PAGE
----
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James Ray
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Member advised to type out equations and not to use images only of handwritten scratchwork
The radius seems very small (a factor of 10 less than Earth's radius. But I can't see any mistake in the solution.James Ray said:Homework Statement
View attachment 100919
Homework Equations
The Attempt at a Solution
View attachment 100920
I forgot to square the radius in the first calculation.ehild said:Your result is wrong. You should use the template and type in your work.
Now I get 11200 km.James Ray said:I forgot to square the radius in the first calculation.
The period of a pendulum is directly proportional to the square root of the length of the pendulum and inversely proportional to the square root of the acceleration due to gravity. Therefore, on a planet with a larger radius, the period of a pendulum would be longer due to a weaker gravitational pull.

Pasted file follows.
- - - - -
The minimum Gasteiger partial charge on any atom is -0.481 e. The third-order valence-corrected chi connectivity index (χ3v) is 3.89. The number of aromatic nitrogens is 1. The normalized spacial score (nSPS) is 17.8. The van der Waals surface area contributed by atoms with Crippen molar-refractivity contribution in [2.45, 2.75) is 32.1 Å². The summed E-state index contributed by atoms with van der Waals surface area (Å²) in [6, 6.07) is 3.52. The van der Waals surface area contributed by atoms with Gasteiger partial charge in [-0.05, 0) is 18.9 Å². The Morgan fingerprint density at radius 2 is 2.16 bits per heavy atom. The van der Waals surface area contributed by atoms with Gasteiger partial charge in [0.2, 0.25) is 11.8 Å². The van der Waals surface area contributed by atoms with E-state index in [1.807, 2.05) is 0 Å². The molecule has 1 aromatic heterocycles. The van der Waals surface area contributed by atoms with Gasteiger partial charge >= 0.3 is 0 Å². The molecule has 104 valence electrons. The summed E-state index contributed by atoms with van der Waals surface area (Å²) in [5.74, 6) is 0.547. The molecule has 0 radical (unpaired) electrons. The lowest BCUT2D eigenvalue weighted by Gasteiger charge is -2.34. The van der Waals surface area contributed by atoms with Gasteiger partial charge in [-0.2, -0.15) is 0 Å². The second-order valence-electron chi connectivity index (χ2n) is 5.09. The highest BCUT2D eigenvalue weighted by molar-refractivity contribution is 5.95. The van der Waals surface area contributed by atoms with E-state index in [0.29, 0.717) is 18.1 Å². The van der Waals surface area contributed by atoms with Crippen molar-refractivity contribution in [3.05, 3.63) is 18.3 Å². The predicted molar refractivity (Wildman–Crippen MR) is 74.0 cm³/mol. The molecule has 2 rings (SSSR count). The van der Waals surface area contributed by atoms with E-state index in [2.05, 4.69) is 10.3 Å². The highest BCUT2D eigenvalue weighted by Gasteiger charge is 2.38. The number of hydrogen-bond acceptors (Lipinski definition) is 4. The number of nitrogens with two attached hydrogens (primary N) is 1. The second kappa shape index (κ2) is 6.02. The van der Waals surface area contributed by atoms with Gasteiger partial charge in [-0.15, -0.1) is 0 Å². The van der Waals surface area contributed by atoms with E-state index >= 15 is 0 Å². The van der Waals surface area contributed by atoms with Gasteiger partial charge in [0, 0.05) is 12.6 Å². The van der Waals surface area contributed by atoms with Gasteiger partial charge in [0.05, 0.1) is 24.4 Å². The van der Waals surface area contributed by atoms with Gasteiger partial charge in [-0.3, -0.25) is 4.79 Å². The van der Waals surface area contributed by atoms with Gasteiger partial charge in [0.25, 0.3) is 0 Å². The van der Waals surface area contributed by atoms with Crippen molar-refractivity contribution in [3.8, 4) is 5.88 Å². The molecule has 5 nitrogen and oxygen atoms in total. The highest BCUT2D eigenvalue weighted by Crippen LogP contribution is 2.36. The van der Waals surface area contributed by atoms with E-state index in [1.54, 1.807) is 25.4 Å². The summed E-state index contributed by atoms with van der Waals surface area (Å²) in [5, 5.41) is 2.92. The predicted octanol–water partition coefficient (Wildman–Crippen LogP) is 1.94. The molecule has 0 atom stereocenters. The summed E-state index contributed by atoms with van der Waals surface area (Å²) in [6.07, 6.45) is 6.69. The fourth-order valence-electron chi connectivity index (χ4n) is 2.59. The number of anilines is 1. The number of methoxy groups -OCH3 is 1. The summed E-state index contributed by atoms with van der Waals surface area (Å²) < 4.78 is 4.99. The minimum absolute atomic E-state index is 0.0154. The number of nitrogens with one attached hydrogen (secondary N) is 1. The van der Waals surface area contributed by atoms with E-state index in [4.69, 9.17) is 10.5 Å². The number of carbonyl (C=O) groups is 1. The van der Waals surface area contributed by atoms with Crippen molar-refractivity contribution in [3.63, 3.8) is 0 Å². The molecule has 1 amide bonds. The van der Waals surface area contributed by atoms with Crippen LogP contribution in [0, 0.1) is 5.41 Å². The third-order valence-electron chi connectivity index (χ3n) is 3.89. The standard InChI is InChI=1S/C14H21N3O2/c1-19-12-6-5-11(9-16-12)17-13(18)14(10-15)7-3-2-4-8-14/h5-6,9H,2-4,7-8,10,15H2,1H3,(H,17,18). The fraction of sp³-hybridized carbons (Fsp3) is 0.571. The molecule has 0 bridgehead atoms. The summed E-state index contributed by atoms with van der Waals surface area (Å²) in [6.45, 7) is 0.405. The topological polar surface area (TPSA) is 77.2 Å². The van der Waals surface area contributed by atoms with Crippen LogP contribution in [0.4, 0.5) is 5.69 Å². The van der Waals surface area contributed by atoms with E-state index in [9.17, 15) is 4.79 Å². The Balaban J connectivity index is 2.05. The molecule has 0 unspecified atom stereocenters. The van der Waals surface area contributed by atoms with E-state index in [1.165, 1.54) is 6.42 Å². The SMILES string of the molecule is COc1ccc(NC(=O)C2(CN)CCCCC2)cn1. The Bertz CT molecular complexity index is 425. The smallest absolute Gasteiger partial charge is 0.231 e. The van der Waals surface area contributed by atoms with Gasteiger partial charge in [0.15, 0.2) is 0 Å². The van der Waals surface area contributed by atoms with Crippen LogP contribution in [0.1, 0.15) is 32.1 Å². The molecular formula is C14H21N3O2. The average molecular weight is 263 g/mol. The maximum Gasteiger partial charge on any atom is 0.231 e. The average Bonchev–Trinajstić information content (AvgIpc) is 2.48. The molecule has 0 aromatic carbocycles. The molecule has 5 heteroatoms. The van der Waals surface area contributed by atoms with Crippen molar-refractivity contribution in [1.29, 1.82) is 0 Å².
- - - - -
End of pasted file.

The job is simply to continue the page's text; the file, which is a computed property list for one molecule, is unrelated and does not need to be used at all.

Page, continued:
No, the mass of the pendulum does not affect its period on different planets. The period of a pendulum is only dependent on the length and acceleration due to gravity.
The period of a pendulum is shorter on a planet with a stronger gravitational pull, such as Earth, compared to a planet with a weaker gravitational pull. This is because the acceleration due to gravity affects the swinging motion of the pendulum.
Yes, the length of a pendulum can be adjusted to compensate for the difference in periods on different planets. By increasing the length of the pendulum on a planet with a weaker gravitational pull, the period can be made longer to match the period on a planet with a stronger gravitational pull.
Yes, the formula for calculating the period of a pendulum is T = 2π√(L/g), where T is the period, L is the length of the pendulum, and g is the acceleration due to gravity. This formula can be used to calculate the period on different planets by using the appropriate values for length and acceleration due to gravity on that planet.